Wait until you are sleepy before going to bed. If you’re not sleepy at your regular bedtime, try to relax your body and distract your mind by reading, listening to music, or some other activity. Try to wind down one hour before bed-avoid watching Pre-sleep rituals help to initiate relaxation each night before bed. A warm bath, light snack, or a few minutes of reading or listening to music can initiate good sleep. Avoid eating heavy meals near bedtime. If you’re not asleep in 20 minutes, get out of bed. If you are not asleep after 20 minutes, leave your bedroom and find something else that will relax you enough to help make you sleepy.
Try to keep a regular sleep/wake schedule. Wake up at the same time each day, even on weekends and holidays.
Keep a regular daily schedule. Maintaining a regular schedules for meals, medications, chores, and other activities helps keep your body’s clock running smoothly. Get a full night’s sleep on a regular basis. Get enough sleep every day so that you feel well-rested. If possible, avoid naps. If you have to take a nap, try to keep it to less than one hour and avoid taking a nap after 3 p.m.
Do not read, eat, watch TV, talk on the phone, surf the Web, do homework, or play board games in bed. The bedroom is for intimacy and sleep nothing else, disconnect computers, move work stations or projects out of your bedroom! Also …
- Avoid caffeine after lunch.avoid grabbing a coffee after your lunch hour
- Avoid alcohol of any type within six hours of your bedtime.
- Do not smoke or ingest nicotine within two hours of your bedtime.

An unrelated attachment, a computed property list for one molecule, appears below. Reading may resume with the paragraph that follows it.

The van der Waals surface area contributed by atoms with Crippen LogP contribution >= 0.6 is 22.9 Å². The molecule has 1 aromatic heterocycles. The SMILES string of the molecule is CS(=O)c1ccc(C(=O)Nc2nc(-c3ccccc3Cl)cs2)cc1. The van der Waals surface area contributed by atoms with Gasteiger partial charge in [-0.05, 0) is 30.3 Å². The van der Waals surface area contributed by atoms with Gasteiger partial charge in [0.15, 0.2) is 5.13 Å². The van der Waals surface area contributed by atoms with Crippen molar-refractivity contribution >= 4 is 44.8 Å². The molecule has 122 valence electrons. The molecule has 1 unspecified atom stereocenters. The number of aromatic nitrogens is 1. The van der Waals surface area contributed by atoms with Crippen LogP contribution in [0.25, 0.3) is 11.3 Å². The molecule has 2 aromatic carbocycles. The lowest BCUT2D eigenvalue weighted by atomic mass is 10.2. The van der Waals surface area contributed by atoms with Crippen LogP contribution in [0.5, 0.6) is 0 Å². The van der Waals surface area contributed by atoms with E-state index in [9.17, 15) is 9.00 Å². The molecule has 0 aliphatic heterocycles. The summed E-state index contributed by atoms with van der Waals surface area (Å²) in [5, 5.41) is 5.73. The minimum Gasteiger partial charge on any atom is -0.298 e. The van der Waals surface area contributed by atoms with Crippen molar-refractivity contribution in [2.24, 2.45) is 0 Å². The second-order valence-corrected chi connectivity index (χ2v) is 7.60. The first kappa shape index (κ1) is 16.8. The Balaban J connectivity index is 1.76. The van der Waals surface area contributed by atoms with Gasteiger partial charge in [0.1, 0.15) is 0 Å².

- Exercise regularly, but avoid strenuous exercise within six hours of your bedtime. Regular exercise is good, but do it earlier in the day. Also, remember to talk to your doctor before starting an exercise program.
- Avoid sleeping pills, or use them cautiously.
Instead of addressing the cause, countless pharmaceuticals have been created to treat the symptoms of these conditions (many based on serotonin, the very hormone that is dependent upon producing your natural sleep hormone melatonin). Most patients are taking sleep drugs that don’t promote deep restorative sleep (benzodiazepines-Xanax, Ativan, Klonopin, Seroquel, etc.) and don’t ever feel rested.
Popular prescriptions for insomnia have recently made headlines due to “Risk of Death”. The following are only some that have been named:
An article on FOX News.com stated, “People who took more than 132 pills a year were not only five times more likely to die, but were also at greater risk of developing several types of cancer, and 35 percent more likely to be diagnosed with any type of cancer, overall.”
In the UK, the following was said in an eye opening article;
”Experts have warned that sleeping pills prescribed in the UK could increase the risk of death more than four-fold.” also finding that… “The benefits of hypnotics, as critically reviewed by groups without financial interest, would not justify substantial risks.“